A Real American Hero

I always respect anyone who is serving in the military. I have always respected and admired veterans who served in the armed forces and the sacrifices that they made to ensure our way of life here in the United States. As a history buff, I also value the place in our past that is reserved for veterans who made the ultimate sacrifice or those whose actions merited historical significance. There are many of these stories in our history and I wanted my son Jack to be aware that there was one of these stories right within his own family.
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One day, a few years back, there was an event at the Allegheny County Airport here in Pittsburgh where one could actually view and tour a B-24 bomber from World War II. My son and I stopped to pick up my Uncle Jack and when my son introduced himself and said, ” Hello, I am Jack McCloskey,” my Uncle responded ” No you are not, I’m Jack McCloskey.” My son giggled as we asked Uncle Jack or “Handsome Jack” as he liked to call himself how he was doing? He replied in his usual comical way,” First class, first class, at least that’s what the girls all say.” My son Jack giggled and off we went to the airport. slocum-b24-diamond-lil-up-close-2013-copy

When we arrived, my Uncle, who was in his 80’s, jumped up into the cockpit of the aircraft like he owned the plane. I asked Jack to keep an eye on him and don’t let him fall, but young Jack had a hard time keeping up the the old fella as he made his way through the plane explaining to everyone who would want to listen about the features of a B-24 bomber used in the Great War. You see, my uncle was the pilot of one of those planes and this is his story.

After flight school in the Army Air Corps, Handsome Jack became a pilot of a B-24 that provided support to the ground invasion of Italy during the Anzio Beach campaign. I can remember my uncle relating the tale of his 52 missions over the area returning to base every night with extensive flak damage to the fuselage caused by anti-aircraft gunners of the German Army. Imagine a young guy, I believe around 21 years old, being shot at every day and limping back to base awaiting repair of the aircraft only to fly out again the next day on another bombing mission. When I was 21, I was looking for my next cheeseburger. Times were different then and boys became men in a real hurry. Shortly after his 52nd mission, Handsome Jack was sent to his first mission in Rangoon, Burma and took Japanese anti aircraft fire and the plane was in peril. He assembled the crew and told them to prepare for bailout and as they all parachuted out of the burning craft, the B-24 hit the trees and exploded. My Uncle and his crew landed in the tall trees of the Burmese forest and made their way down to the base of the trees with my uncle breaking his back and his ankle. The Japanese were there waiting for them and immediately took them prisoner.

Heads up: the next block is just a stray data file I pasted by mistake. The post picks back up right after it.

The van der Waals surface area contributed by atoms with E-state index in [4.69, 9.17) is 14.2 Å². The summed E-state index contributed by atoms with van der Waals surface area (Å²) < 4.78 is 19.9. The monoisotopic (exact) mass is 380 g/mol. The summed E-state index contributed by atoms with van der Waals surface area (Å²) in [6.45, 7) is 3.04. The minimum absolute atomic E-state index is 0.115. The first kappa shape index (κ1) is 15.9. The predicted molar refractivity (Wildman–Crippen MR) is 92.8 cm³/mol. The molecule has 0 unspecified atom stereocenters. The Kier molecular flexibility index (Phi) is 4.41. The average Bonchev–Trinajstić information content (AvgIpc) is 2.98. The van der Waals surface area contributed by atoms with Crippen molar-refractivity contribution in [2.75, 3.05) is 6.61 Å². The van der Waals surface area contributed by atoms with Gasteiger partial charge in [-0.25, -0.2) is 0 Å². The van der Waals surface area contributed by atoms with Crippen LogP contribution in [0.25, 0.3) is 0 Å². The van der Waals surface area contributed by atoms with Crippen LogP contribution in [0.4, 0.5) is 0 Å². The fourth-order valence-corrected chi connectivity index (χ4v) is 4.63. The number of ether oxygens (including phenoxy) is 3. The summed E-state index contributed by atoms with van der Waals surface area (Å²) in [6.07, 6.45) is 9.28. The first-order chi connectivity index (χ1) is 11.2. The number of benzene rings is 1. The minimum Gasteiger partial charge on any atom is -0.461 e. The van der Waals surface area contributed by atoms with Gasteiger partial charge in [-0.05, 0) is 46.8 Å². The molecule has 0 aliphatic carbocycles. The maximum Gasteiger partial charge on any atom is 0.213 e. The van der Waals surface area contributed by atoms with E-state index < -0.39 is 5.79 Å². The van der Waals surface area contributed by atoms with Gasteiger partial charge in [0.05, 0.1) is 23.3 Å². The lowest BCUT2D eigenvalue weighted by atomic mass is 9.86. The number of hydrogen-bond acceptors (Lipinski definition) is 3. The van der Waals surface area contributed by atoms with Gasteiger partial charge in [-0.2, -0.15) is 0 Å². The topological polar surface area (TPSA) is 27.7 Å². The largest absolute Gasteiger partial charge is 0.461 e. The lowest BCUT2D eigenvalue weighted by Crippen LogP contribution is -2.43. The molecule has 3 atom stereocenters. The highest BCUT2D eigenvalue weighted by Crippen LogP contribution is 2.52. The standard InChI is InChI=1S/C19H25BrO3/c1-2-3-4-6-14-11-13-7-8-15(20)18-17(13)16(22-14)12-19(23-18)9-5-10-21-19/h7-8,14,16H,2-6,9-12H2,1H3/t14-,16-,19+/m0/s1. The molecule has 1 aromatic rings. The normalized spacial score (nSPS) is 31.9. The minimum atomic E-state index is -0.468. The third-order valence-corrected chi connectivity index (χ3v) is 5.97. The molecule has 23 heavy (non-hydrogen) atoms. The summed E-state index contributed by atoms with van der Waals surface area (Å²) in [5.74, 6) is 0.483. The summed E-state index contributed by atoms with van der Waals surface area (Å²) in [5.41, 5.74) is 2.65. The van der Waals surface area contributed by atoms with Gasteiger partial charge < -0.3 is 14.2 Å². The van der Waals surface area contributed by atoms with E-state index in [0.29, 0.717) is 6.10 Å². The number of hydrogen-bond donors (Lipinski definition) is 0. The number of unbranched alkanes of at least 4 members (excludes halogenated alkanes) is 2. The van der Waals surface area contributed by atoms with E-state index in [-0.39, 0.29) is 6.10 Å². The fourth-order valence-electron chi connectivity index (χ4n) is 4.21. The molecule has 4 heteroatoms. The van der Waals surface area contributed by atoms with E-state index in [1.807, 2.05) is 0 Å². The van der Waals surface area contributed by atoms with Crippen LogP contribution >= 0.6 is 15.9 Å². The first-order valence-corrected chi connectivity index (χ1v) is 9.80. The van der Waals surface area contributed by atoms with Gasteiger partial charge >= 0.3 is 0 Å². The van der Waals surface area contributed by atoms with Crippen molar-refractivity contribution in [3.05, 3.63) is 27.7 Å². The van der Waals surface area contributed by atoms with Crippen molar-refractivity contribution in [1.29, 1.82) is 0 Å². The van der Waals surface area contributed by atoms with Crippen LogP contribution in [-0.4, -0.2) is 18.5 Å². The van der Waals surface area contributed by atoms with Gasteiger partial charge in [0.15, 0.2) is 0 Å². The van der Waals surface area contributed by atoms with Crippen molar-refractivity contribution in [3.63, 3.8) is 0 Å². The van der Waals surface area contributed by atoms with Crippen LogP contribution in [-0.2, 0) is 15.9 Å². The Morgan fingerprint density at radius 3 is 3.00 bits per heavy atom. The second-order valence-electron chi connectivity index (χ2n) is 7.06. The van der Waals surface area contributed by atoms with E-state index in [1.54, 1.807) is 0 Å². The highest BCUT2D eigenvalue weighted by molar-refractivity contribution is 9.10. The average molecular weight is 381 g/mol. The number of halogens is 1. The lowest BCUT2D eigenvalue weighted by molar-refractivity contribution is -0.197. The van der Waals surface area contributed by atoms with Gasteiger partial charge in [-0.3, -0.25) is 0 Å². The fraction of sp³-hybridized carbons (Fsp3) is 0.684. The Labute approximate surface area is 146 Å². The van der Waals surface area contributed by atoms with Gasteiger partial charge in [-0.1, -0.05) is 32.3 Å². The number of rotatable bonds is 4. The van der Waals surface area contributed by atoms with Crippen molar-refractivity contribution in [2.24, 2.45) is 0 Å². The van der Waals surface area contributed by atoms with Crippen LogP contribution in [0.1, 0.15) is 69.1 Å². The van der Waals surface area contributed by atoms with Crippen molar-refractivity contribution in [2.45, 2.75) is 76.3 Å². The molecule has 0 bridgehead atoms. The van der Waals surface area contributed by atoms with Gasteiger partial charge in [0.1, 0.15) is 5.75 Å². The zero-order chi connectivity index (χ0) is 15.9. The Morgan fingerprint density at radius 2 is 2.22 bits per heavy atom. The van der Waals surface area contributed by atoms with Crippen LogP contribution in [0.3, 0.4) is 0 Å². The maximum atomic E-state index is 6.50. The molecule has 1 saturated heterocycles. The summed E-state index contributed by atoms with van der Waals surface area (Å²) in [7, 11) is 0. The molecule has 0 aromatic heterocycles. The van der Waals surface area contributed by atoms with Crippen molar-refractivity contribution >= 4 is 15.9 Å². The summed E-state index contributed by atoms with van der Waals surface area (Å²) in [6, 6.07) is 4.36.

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The long and the short of it was that my uncle spent a year as a prisoner of war, keeping the crew’s spirit in tact by singing Irish songs and Christmas songs with his beautiful Irish tenor voice only to personally and eventually bury all of his crew. The British eventually bombed the camp and as my uncle fled for his life, waiving at the RAF frantically, they realized he was one of the prisoners and rescued him after a year in excruciating conditions of captivity. He made his way back to Bellevue, Pa., his home, much to the delight of my grandparents, my dad, and my aunts, who had given him up for dead. What a homecoming he had consuming a dozen eggs as his first meal back home with his family. Handsome Jack received the Distinguished Flying Cross and the Purple Heart for his heroism under the most grueling conditions. His positive attitude kept him alive not only during his Anzio campaign, but in the bowels of a Japanese POW camp in a remote part of the jungle.